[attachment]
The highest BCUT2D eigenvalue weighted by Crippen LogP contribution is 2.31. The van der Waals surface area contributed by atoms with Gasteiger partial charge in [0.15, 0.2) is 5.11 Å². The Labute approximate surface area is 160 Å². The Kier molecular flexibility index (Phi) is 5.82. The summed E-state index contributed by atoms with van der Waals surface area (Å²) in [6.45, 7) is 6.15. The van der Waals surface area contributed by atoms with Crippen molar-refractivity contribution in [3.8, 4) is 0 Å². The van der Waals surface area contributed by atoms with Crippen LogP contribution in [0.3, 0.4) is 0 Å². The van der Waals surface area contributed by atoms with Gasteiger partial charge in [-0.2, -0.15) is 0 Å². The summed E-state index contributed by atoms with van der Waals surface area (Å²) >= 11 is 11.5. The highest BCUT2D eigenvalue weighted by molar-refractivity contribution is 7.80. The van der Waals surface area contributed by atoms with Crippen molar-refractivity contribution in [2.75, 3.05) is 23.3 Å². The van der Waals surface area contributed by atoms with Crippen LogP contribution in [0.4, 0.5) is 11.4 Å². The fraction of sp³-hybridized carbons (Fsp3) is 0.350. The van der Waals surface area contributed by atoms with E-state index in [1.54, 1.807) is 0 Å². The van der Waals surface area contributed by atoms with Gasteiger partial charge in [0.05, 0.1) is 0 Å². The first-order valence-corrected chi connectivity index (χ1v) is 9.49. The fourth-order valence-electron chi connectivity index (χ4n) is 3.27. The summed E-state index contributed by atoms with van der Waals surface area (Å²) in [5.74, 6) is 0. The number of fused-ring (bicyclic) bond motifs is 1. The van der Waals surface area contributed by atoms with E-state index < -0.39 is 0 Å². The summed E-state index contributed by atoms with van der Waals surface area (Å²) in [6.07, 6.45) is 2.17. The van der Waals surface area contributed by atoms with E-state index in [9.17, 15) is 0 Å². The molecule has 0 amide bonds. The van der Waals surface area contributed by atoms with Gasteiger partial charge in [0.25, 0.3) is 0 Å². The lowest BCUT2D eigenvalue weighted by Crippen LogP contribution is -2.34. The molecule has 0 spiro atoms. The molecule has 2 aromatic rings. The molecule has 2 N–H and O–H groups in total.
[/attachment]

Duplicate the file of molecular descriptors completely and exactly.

The highest BCUT2D eigenvalue weighted by Crippen LogP contribution is 2.31. The van der Waals surface area contributed by atoms with Gasteiger partial charge in [0.15, 0.2) is 5.11 Å². The Labute approximate surface area is 160 Å². The Kier molecular flexibility index (Phi) is 5.82. The summed E-state index contributed by atoms with van der Waals surface area (Å²) in [6.45, 7) is 6.15. The van der Waals surface area contributed by atoms with Crippen molar-refractivity contribution in [3.8, 4) is 0 Å². The van der Waals surface area contributed by atoms with Crippen LogP contribution in [0.3, 0.4) is 0 Å². The van der Waals surface area contributed by atoms with Gasteiger partial charge in [-0.2, -0.15) is 0 Å². The summed E-state index contributed by atoms with van der Waals surface area (Å²) >= 11 is 11.5. The highest BCUT2D eigenvalue weighted by molar-refractivity contribution is 7.80. The van der Waals surface area contributed by atoms with Crippen molar-refractivity contribution in [2.75, 3.05) is 23.3 Å². The van der Waals surface area contributed by atoms with Crippen LogP contribution in [0.4, 0.5) is 11.4 Å². The fraction of sp³-hybridized carbons (Fsp3) is 0.350. The van der Waals surface area contributed by atoms with E-state index in [1.54, 1.807) is 0 Å². The van der Waals surface area contributed by atoms with Gasteiger partial charge in [0.05, 0.1) is 0 Å². The first-order valence-corrected chi connectivity index (χ1v) is 9.49. The fourth-order valence-electron chi connectivity index (χ4n) is 3.27. The summed E-state index contributed by atoms with van der Waals surface area (Å²) in [5.74, 6) is 0. The number of fused-ring (bicyclic) bond motifs is 1. The van der Waals surface area contributed by atoms with E-state index < -0.39 is 0 Å². The summed E-state index contributed by atoms with van der Waals surface area (Å²) in [6.07, 6.45) is 2.17. The van der Waals surface area contributed by atoms with E-state index in [9.17, 15) is 0 Å². The molecule has 0 amide bonds. The van der Waals surface area contributed by atoms with Gasteiger partial charge in [0.25, 0.3) is 0 Å². The lowest BCUT2D eigenvalue weighted by Crippen LogP contribution is -2.34. The molecule has 0 spiro atoms. The molecule has 2 aromatic rings. The molecule has 2 N–H and O–H groups in total.